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Over a month ago I shared my first impressions of the Microsoft/iniBuilds Antonov An-225 for MSFS. I stated that it was a wonderful representation of the Antonov An-225, but that it still felt like there was room to improve to give this singular aircraft the treatment it deserves. After all, the An-225 will only fly in the simulator for the time being, so I lamented the issues that I found – as few and far between as they were.
But the thing with first impressions is that they don’t always give you the full picture. With as complex as the An-225 for Microsoft Flight Simulator is, it is only right to spend more time with it and to release a comprehensive review. Microsoft/iniBuilds also released a comprehensive update for the An-225 at the end of March, fixing bugs and introducing quality-of-life improvements.
During the month and a half I spent trucking cargo around the world in the Microsoft/iniBuilds An-225 for MSFS, I have come to appreciate that while the faults I did notice aren’t going away, they have largely become immaterial. I found myself immersed in the challenge of operating such an unconventional aircraft and enjoying each and every long, quiet hour on the flight deck of the marvelous Antonov An-225.
Six engines are better than four.
Review SetupSoviet-era Shuttle haulerPurchase and featuresEFB and flight planningAn-225 for MSFS textures and modelingFlight deckAn imperfect cockpitNight lightingPassenger cabinExternalsCargo bay and loading animationsExcellent in-sim performanceAn-225 for MSFS soundsSound examplesFlying the Mryia Surprisingly agile… …but not without bulk and challengeAutopilot and systems modelingA one-pilot six-person crewConclusion
The Microsoft/iniBuilds An-225 for MSFS was reviewed on a PC copy of Microsoft Flight Simulator running a Ryzen 5800X3D and RTX 3080. I use a 1440p Ultrawide monitor, the Honeycomb Bravo throttle quadrant, and the Thrustmaster TCA Boeing yoke alongside Thrustmaster TFRP rudder pedals. I have been flight simming since MSFS released in 2020, and I hold no real-world pilot’s license. All currencies mentioned in this review are in $USD. The review copy of Antonov An-225 for MSFS used was not provided by Microsoft, iniBuilds, Asobo, or any affiliates. The opinions and conclusions expressed in this review are solely my own.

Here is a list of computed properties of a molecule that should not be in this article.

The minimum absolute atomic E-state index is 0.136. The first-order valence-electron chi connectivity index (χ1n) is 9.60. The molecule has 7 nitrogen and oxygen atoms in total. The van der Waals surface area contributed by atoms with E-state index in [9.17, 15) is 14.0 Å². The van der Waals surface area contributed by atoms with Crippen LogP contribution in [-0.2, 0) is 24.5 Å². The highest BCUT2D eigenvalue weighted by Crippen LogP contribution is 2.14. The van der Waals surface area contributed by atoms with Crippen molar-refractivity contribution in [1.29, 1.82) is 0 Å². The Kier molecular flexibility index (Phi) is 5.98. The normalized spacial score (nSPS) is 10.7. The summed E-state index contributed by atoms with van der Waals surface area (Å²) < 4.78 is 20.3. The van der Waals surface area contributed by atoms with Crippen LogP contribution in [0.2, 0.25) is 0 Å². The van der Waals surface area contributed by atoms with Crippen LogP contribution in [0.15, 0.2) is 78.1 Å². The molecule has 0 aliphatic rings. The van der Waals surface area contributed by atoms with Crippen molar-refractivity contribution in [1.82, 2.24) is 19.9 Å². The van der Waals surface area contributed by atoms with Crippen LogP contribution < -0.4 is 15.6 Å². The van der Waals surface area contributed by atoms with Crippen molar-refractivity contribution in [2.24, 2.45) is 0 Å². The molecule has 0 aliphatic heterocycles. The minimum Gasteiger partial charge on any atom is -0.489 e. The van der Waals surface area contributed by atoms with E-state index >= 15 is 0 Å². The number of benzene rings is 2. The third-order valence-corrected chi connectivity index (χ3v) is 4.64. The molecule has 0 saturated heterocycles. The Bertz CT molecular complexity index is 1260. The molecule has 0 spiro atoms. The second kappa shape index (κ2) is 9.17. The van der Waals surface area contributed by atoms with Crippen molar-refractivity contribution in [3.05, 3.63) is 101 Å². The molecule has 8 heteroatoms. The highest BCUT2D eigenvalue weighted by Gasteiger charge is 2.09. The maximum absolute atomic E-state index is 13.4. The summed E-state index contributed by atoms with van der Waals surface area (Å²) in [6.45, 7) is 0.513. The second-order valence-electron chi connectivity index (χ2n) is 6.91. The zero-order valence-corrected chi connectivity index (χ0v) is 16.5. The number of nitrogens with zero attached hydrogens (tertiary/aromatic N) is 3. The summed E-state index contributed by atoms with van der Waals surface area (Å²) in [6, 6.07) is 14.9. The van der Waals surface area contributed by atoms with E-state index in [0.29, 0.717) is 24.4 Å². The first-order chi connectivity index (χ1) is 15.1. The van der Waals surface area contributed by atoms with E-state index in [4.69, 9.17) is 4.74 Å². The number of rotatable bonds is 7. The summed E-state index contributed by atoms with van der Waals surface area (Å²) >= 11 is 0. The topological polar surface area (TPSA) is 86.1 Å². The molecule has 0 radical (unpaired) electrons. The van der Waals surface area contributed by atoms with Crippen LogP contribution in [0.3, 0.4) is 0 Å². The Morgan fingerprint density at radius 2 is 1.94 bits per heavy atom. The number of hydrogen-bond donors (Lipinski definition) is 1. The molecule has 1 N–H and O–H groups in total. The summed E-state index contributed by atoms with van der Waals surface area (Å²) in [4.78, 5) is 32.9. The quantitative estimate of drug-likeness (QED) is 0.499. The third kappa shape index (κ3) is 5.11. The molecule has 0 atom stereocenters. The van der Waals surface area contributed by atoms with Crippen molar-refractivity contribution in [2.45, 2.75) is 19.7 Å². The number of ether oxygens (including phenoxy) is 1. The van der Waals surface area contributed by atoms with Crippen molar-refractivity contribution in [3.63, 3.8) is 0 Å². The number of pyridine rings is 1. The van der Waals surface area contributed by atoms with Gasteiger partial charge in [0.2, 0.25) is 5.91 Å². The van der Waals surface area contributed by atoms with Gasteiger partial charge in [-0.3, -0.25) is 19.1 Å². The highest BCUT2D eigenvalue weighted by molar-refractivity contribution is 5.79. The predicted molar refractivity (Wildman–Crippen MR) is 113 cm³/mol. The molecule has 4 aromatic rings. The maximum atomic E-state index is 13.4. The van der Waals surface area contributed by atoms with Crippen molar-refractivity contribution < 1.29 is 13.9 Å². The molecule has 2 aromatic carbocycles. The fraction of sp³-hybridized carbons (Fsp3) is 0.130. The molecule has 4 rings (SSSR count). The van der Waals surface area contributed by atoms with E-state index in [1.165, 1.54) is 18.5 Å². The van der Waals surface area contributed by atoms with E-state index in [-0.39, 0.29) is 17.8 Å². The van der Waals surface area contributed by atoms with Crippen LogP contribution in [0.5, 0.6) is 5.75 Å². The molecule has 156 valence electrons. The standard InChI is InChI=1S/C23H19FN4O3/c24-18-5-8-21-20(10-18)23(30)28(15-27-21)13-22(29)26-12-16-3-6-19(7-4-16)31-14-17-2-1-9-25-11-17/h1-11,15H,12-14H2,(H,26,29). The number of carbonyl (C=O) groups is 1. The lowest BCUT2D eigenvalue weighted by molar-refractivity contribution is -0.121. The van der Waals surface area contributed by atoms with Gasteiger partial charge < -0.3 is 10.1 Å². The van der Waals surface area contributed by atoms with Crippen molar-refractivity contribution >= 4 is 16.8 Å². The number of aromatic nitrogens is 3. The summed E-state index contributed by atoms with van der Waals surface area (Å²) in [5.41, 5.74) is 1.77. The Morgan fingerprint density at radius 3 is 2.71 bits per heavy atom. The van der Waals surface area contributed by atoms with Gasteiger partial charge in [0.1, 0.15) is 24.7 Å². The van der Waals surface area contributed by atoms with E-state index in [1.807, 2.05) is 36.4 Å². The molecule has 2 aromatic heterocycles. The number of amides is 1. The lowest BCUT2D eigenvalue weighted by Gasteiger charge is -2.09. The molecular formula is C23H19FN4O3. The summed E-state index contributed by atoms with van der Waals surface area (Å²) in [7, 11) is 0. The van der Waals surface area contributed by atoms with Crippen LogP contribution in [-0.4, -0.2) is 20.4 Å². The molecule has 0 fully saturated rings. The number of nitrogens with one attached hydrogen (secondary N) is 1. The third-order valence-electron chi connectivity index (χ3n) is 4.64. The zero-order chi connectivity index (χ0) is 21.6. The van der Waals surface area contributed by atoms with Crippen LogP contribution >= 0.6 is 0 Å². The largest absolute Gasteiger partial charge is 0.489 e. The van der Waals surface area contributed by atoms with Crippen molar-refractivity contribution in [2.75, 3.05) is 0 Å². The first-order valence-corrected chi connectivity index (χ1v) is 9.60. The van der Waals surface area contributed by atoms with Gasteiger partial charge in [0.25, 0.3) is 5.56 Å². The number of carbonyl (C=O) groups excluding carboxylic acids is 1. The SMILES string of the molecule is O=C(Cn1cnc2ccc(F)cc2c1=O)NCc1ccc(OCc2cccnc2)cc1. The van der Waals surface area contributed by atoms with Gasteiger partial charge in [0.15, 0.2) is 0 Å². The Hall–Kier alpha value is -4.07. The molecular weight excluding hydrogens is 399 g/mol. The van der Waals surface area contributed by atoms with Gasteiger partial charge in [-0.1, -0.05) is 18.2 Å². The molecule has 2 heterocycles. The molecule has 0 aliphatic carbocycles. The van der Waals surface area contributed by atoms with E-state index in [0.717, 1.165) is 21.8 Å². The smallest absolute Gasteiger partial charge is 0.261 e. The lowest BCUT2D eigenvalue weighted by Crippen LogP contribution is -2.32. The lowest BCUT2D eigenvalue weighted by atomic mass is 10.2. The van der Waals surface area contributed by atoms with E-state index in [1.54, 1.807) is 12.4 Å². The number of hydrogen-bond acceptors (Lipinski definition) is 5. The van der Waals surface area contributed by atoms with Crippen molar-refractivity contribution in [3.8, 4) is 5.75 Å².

The Anotonov An-225 was originally designed as a derivative of the An-124 strategic cargo airlifter with modifications directly intended to carry the Soviet Union’s Buran-class space orbiter, as well as other outsize cargo as a replacement for the Myasishchev VM-T. The requirement for externally-mounted cargo transport resulted in many of the An-225’s distinctive design characteristics, including the two “humps” on the upper fuselage (used to mount the Buran orbiter) as well as the twin vertical stabilizers, widely separated to stay out of the cargo’s airflow.
The An-225 in its original, intended role. (Image credit: Antonov)
The An-225 was mothballed for a time after the collapse of the Soviet Union before being re-engined and recertified by 2001. It has been since contracted by both civil and military organizations to carry unusual and important cargo all over the world. Its iconic blue-and-yellow paint scheme has earned it the moniker of “Ukraine’s winged ambassador” and the aircraft became a source of pride for the country. Its final mission was aiding in Covid-19 relief by shipping test kits from China to Billund, Denmark in early 2022.
The An-225 “Mriya” (“Dream”) was destroyed in the Battle of Antonov Airport on the morning of the day that it was scheduled to be evacuated. Microsoft/iniBuilds released the An-225 for MSFS almost a year to the day after its destruction, and have pledged that all proceeds from its sale, at least for now, are given directly to Antonov to either reconstruct or memorialize this iconic aircraft. In this way, the purchase of the An-225 for MSFS both preserves it in-sim, but also could directly result in it flying again.
The Microsoft/iniBuilds Antonov An-225 for MSFS is available for $20 USD exclusively from the in-game Marketplace. The only thing that has changed since my initial impressions piece is that since the An-225 is considered a first-party release, owners of the Deluxe and Premium Deluxe editions of Microsoft Flight Simulator get a small discount on their purchase. It is also now available for Xbox pilots after Sim Update 12 added WASM support to consoles.
Seven liveries are included, representing the history of the An-225 as well as the expected Flight Simulator “Aviator’s Club” branding. There is a manual included in the download, but as usual, it is buried deep in the AppData folder (which is hidden by default) with the rest of the add-ons. Microsoft/Asobo needs to improve the presentation of documentation across the board – there must be a more accessible way to distribute manuals as this issue is not at all unique to the An-225. Fortunately, iniBuilds does host the manual for the An-225 for MSFS, along with a helpful route guide and responsive support on their forums, and the manual is also available on Microsoft’s Manuals page.
There are sporadic forum reports (Example) of users having issues on older or less-common CPUs. The An-225 for MSFS requires AVX support to properly compile upon the first load, as do many 3rd party add-ons. As the MSFS Marketplace controversially rarely provides refunds, be sure to check your compatibility before purchase – although any mainstream CPU released after 2011 should have no issue.
The An-225 for MSFS does have an EFB!